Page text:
How would the outbreak of Ebola Zaire in 1976 have been different if the virus were airborne?
After being infected with the Ebola virus, Nurse Mayinga spent two days in the city of Kinshasa where she had face-to-face contact with at least thirty-seven people. If the Ebola virus had been airborne, Mayinga could have become a vector for the spread of the disease throughout the entire city. Once a large percentage of the population was infected through airborne transmission, it would only be a matter of time before the virus spread to other countries through plane travel.
Describe the symptoms of the Marburg virus as it affects Charles Monet.
Seven days after his visit to Kitum Cave, Monet develops a headache, shortly followed by a severe backache, fever, and nausea. His face becomes mask-like, and his eyeballs turn bright red, while his personality becomes increasingly sullen and angry. As the virus amplifies in his body, Monet expels "vomito negro" or black vomit, caused by liquefying flesh mixed with virus. His body becomes filled with blood clots, which cut off the blood flow to his brain and cause extensive brain damage, or depersonalization. In the last phase of the virus, Monet collapses and hemorrhages blood from every orifice.
Over the course of the book, the author frequently changes narrative point of view. List some examples of this and explain why Preston may use these techniques in his writing.
Preston shifts between several narrative styles in the book, including third person, second person, and internal monologue. Because the book is a non-fiction work based on extensive research, Preston's default perspective is the third person, which provides an opportunity for description and clinical observation (such as when he describes Charles Monet's symptoms). Yet, in some scenes, such as when Nancy Jaax is working in the hot zone with Tony Johnson, Preston shifts to internal monologue. Not only does this provide the reader with more insight into Nancy's character, it also heightens the drama of the scene.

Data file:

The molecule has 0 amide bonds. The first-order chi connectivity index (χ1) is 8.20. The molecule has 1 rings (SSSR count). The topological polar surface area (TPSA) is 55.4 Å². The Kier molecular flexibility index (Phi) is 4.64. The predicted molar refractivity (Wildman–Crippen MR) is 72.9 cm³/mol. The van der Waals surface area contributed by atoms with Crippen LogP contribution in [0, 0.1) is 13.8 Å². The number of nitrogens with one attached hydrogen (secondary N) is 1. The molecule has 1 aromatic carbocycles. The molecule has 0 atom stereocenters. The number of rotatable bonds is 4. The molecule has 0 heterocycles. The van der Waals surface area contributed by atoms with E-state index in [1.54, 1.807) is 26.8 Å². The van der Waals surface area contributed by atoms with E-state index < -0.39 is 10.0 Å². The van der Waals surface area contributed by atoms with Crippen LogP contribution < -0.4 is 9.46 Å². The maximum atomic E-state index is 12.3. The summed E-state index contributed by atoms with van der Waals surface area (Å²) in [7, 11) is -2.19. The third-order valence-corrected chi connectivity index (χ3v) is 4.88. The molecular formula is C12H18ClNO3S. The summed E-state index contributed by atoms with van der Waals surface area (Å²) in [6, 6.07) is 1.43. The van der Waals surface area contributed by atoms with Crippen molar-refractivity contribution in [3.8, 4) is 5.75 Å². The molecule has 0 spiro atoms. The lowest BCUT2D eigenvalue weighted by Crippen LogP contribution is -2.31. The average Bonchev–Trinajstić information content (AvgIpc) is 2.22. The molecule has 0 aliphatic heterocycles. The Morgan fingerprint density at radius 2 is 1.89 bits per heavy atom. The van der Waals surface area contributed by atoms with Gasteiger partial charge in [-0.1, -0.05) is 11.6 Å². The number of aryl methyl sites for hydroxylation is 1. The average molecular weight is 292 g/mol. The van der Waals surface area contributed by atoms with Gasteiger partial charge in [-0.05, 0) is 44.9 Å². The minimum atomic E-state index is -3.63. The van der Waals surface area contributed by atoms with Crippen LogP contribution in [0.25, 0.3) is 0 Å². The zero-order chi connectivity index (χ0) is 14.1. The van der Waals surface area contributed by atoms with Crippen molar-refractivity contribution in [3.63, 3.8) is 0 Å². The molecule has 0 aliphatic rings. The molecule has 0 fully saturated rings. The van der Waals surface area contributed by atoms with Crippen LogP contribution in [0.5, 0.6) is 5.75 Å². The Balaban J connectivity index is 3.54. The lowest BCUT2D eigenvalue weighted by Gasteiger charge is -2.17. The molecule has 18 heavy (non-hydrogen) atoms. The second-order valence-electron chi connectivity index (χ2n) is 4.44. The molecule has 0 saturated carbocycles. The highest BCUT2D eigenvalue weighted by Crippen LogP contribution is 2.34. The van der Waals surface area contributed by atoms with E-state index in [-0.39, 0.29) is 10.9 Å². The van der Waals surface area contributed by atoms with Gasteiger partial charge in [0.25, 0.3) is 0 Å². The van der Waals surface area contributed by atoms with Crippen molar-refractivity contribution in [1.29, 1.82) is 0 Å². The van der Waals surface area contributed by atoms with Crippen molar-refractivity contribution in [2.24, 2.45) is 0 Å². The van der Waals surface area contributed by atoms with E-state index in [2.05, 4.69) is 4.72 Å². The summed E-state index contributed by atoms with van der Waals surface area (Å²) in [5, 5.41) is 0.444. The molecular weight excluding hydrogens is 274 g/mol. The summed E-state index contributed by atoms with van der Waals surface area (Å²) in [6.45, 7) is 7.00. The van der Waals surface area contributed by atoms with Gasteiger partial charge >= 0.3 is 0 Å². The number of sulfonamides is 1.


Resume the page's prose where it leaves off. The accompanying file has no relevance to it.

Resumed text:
Preston describes the Ebola virus as being neither dead nor alive. Provide evidence to support both sides of the argument.
From one perspective, a virus is no more alive than a machine. It has no mind and no motivation beyond a simple directive to replicate itself. From another perspective, a virus such as Ebola is an incredibly ancient life form that has survived for thousands of years. Despite not having a consciousness, the virus displays a strategic cunning when it comes to its existence, particularly when it comes to infecting and replicating in a new host.
What is the ethical dilemma faced by Nancy Jaax in her work with hot agents?
Nancy Jaax works with Level 4 agents in an effort to save human lives through medicine. However, in order to progress in her research, Jaax must inject laboratory animals with deadly viruses and observe their suffering and eventual deaths. This is in direct opposition to her oath as a veterinarian. While her actions are made for the sake of protecting and promoting life, Jaax must still deal with knowledge that she is promoting one species of life over another.
What role does chance play in the events described in the book? Give at least two examples.